Syrian troops backed by tanks killed at least 10 people when they stormed the city of Hama on Wednesday after a three-day general strike in support of a pro-democracy uprising had shut most businesses, activists said.
In the first armoured incursion into Hama since a tank offensive in August ended large protests in the city centre, troops entered districts north and east of the Orontes River, firing machineguns and ransacking and burning closed shops, they said.
Heavy civilian casualties were reported in the Hamidiya neighbourhood. Insurgents tried to stop the advancing forces at Hadid bridge and two armoured vehicles were reported destroyed, activists in contact with residents said.
Hamidiya has been a thorn in the side of the regime. It is an old area near farmland with lots of alleyways, which had helped protests continue there, Omar, a activist from Hama who lives in Damascus, said by phone.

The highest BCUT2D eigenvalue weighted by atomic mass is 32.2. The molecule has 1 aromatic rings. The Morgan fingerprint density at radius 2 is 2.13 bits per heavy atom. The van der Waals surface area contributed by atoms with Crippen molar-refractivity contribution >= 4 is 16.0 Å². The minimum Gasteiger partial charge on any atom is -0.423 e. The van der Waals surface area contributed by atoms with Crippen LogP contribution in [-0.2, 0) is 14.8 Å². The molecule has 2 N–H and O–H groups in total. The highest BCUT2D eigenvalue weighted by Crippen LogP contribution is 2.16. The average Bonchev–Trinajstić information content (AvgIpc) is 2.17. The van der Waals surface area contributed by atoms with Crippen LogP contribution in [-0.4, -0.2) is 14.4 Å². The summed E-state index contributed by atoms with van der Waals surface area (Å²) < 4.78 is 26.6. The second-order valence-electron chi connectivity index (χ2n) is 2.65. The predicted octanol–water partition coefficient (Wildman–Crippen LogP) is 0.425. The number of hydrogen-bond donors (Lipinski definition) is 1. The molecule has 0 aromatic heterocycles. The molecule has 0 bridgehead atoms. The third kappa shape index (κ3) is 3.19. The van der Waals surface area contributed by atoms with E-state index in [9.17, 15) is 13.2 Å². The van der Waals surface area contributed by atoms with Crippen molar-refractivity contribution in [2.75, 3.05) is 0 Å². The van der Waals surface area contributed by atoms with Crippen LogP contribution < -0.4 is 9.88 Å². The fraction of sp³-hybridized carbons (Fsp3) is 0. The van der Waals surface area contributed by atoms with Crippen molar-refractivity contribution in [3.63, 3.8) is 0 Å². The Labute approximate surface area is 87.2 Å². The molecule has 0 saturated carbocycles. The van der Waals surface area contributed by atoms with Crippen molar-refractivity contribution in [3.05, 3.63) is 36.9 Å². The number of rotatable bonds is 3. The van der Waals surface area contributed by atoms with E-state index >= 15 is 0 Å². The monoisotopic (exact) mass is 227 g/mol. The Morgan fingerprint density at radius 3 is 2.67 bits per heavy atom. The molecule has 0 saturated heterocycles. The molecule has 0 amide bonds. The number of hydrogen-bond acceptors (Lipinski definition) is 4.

Hama, 240 km (150 miles) north of Damascus, has particular resonance for Syrians. The city, in a valley on the Damascus-Aleppo highway, was the site of the biggest massacre in Syria's modern history.
Troops overran Hama in 1982 to put down the armed wing of the Muslim Brotherhood, which made its last stand in the city. Up to 30,000 people were killed, of whom many died in the army bombardment or were executed in the streets by death squads loyal to President Bashar al-Assad's' father, the late Hafez al-Assad.
Tanks attacked Hama at the beginning of August, provoking Arab and Western outrage, after weeks of protests that drew hundreds of thousands of people to the main Orontes Square, demanding the removal of Bashar and an end to 41 years of Assad family rule.
Tanks withdrew after 10 days. The authorities said the operation was necessary to cleanse the city of terrorists according to the wishes of Hama inhabitants. Activists said up to 300 people, mostly civilians, may have been killed.
(Reporting by Khaled Yacoub Oweis, Amman newsroom, Editing by Mark Trevelyan)